Jewel thieves may be part of int’l cartel
The four foreigners who made away with diamonds worth Rs 6.6 crore from the India International Jewellery Show at Goregaon’s NSE Grounds and were detained in Dubai after an Interpol alert on Tuesday are professionals and could be part of an international diamond cartel specialising in heists when there is a show or expo, the police said.mumbai Updated: Aug 25, 2010 01:46 IST
The four foreigners who made away with diamonds worth Rs 6.6 crore from the India International Jewellery Show at Goregaon’s NSE Grounds and were detained in Dubai after an Interpol alert on Tuesday are professionals and could be part of an international diamond cartel specialising in heists when there is a show or expo, the police said.
“There is hardly a doubt that they are professionals. We have to see whether they belong to any larger gang operating globally,” said Himanshu Roy, joint commissioner of police, crime. He said their suspicion has been raised as the heist included members of different nationalities – three Mexicans and a Venezuelan.
Roy said the gang had precise details of the show and had planned the heist in advance. “It seems they had recced the place earlier. Knowing that stall owners would be in a rush to pack up on the final day, they struck at the eleventh hour,” he said.
On Monday, the foursome visited the show posing as members of the gem and jewellery industry. Crime branch sources said the accused had got references from a Jaipur-based diamond firm, which made their entry into the venue easy. “They were well-dressed and raised no suspicion,” Roy said, adding that the police are trying to verify whether they had produced genuine or fake reference papers. The police are also trying to ascertain if the foreigners got local assistance.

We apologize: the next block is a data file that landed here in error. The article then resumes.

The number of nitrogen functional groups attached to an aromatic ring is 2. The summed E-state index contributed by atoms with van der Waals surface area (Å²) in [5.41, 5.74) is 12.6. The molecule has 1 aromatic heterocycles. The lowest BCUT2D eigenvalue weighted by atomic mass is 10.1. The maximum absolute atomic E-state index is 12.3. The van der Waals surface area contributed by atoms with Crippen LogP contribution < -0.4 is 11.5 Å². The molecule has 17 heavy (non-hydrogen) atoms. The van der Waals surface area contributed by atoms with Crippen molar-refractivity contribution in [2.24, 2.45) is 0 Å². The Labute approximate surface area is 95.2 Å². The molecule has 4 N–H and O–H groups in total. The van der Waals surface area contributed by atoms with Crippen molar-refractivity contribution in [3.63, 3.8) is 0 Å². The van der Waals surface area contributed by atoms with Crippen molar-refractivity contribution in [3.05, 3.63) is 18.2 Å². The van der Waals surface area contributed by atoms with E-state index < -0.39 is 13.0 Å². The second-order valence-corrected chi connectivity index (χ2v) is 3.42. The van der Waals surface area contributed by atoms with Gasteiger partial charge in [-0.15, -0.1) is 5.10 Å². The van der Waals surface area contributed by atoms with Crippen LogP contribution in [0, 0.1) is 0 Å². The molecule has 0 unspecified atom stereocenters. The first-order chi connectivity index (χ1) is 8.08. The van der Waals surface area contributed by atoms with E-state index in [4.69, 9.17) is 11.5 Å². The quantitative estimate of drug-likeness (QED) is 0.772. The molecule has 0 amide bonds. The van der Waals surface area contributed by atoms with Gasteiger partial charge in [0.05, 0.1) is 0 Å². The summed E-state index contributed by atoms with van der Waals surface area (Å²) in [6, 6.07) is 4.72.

Kobi Itzchaki, managing director of the Israel-based diamond firm Dalumi Group, whose diamonds were stolen, told the police the theft took place around 3.30 pm while his employee Guy Vyas was sitting at the stall counter and while he was supervising.
“There was a small storeroom allotted to us where there was a safe and some boxes with diamonds were kept in it. Vyas was sitting with his back towards the entrance of this storeroom,” Itzchaki said in his statement. “Of the four, one woman and a man came and stood near the passageway leading towards our stall. A few moments later, the man asked me to come towards him. When I reached the duo, they started talking to me in Spanish and I could not understand what they wanted.”
As the duo kept Itzchaki distracted, a third member of the gang sneaked into the storeroom and made away with a box containing 887.244 carats of diamonds, which is worth Rs 6.6 crore in the Indian market.
As the accused closed the storeroom door, Vyas heard a noise and turned, but did not spot anyone. Vyas told his boss that something seemed amiss, but it was only later when they were packing up that they realised a box was missing.
Though the 1,550 individual stalls stall did not have CCTV, fortunately for the firm, at least 800 CCTVs were installed in the entire area and one of them captured images of the four accused and showed the woman putting the diamond box in her handbag.
“With the help of the CCTV images, we circulated their photographs, which led to their arrest,” said Ramrao Pawar, additional commissioner of police (north region).
“This is the first time in 27 years that such an incident has taken place,” said Vasant Mehta, president of Gem and Jewellery Export Promotion Council.